The Emergency Medical Treatment and Active Labor Act of 1985 and the practice of psychiatry.
Academic ArticleArticleCase Study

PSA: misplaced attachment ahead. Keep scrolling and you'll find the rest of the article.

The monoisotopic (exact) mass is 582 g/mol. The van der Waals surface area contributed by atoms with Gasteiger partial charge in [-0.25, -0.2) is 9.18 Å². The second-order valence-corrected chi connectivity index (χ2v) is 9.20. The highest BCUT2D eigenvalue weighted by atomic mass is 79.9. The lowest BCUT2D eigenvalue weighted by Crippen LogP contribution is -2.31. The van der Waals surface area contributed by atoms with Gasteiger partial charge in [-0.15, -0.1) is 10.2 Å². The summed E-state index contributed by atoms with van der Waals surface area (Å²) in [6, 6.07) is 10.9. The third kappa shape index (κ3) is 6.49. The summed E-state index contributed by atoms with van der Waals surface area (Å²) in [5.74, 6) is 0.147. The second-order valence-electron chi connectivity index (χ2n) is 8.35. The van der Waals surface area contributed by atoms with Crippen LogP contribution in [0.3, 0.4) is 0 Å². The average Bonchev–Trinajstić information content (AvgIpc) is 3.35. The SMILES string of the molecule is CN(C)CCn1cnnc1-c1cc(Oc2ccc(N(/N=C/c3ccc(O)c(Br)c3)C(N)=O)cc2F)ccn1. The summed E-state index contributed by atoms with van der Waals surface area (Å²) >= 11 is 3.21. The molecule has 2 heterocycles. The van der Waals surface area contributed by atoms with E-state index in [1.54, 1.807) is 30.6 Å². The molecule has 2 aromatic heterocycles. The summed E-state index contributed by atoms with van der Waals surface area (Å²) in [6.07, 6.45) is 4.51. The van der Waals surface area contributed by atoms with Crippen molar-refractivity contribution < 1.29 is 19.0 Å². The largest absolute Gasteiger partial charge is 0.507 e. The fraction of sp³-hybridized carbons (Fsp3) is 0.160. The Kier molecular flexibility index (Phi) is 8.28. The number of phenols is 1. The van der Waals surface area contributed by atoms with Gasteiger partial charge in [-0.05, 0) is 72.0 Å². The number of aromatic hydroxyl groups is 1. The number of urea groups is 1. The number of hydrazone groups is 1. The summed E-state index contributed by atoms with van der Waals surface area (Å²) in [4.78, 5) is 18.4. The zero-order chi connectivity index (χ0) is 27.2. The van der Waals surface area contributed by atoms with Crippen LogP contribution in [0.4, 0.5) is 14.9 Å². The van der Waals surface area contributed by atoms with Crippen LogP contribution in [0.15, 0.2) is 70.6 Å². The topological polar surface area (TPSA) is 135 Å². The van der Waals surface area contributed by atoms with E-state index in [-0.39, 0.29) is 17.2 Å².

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The landmark federal Emergency Medical Treatment and Active Labor Act of 1985 (EMTALA) requires that all patients who seek emergency treatment be given an adequate medical screening examination and prohibits discrimination on the basis of patients' ability to pay. Although the impact of EMTALA on psychiatric practice is clinically, ethically, and legally significant, many psychiatrists have had little formal training in the provisions of this legislation, and little discussion of it is found in the psychiatric literature. EMTALA will become increasingly important in a managed care environment with diminishing psychiatric resources and increasing demand to treat persons who are indigent or underinsured. Physicians familiar with EMTALA's provisions will be able to use the legislation to act in the best interests of their patients despite competing institutional and economic pressures. The authors present a brief history of EMTALA, followed by a summary of the major points of the legislation. They illustrate the "ten mandates of EMTALA" with clinical cases drawn from a typical psychiatric emergency service.